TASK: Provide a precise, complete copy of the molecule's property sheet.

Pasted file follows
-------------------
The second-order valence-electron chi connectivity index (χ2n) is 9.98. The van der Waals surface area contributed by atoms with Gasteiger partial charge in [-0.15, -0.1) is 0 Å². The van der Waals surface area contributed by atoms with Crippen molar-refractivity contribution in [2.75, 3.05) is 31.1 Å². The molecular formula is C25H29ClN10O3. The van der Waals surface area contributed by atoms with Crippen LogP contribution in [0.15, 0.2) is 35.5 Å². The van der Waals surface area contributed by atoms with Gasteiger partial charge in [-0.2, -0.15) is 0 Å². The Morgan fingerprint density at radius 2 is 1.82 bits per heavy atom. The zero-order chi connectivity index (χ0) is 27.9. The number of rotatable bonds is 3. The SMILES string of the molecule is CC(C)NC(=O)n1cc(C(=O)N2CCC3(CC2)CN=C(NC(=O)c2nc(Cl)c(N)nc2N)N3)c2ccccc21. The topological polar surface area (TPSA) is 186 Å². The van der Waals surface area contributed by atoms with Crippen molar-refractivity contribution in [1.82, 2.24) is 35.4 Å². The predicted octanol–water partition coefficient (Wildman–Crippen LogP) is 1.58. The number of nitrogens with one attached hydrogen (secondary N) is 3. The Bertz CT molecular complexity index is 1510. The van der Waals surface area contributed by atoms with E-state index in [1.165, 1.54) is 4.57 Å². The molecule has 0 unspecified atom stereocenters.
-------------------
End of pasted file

The second-order valence-electron chi connectivity index (χ2n) is 9.98. The van der Waals surface area contributed by atoms with Gasteiger partial charge in [-0.15, -0.1) is 0 Å². The van der Waals surface area contributed by atoms with Crippen molar-refractivity contribution in [2.75, 3.05) is 31.1 Å². The molecular formula is C25H29ClN10O3. The van der Waals surface area contributed by atoms with Crippen LogP contribution in [0.15, 0.2) is 35.5 Å². The van der Waals surface area contributed by atoms with Gasteiger partial charge in [-0.2, -0.15) is 0 Å². The Morgan fingerprint density at radius 2 is 1.82 bits per heavy atom. The zero-order chi connectivity index (χ0) is 27.9. The number of rotatable bonds is 3. The SMILES string of the molecule is CC(C)NC(=O)n1cc(C(=O)N2CCC3(CC2)CN=C(NC(=O)c2nc(Cl)c(N)nc2N)N3)c2ccccc21. The topological polar surface area (TPSA) is 186 Å². The van der Waals surface area contributed by atoms with Crippen molar-refractivity contribution in [1.82, 2.24) is 35.4 Å². The predicted octanol–water partition coefficient (Wildman–Crippen LogP) is 1.58. The number of nitrogens with one attached hydrogen (secondary N) is 3. The Bertz CT molecular complexity index is 1510. The van der Waals surface area contributed by atoms with E-state index in [1.165, 1.54) is 4.57 Å². The molecule has 0 unspecified atom stereocenters.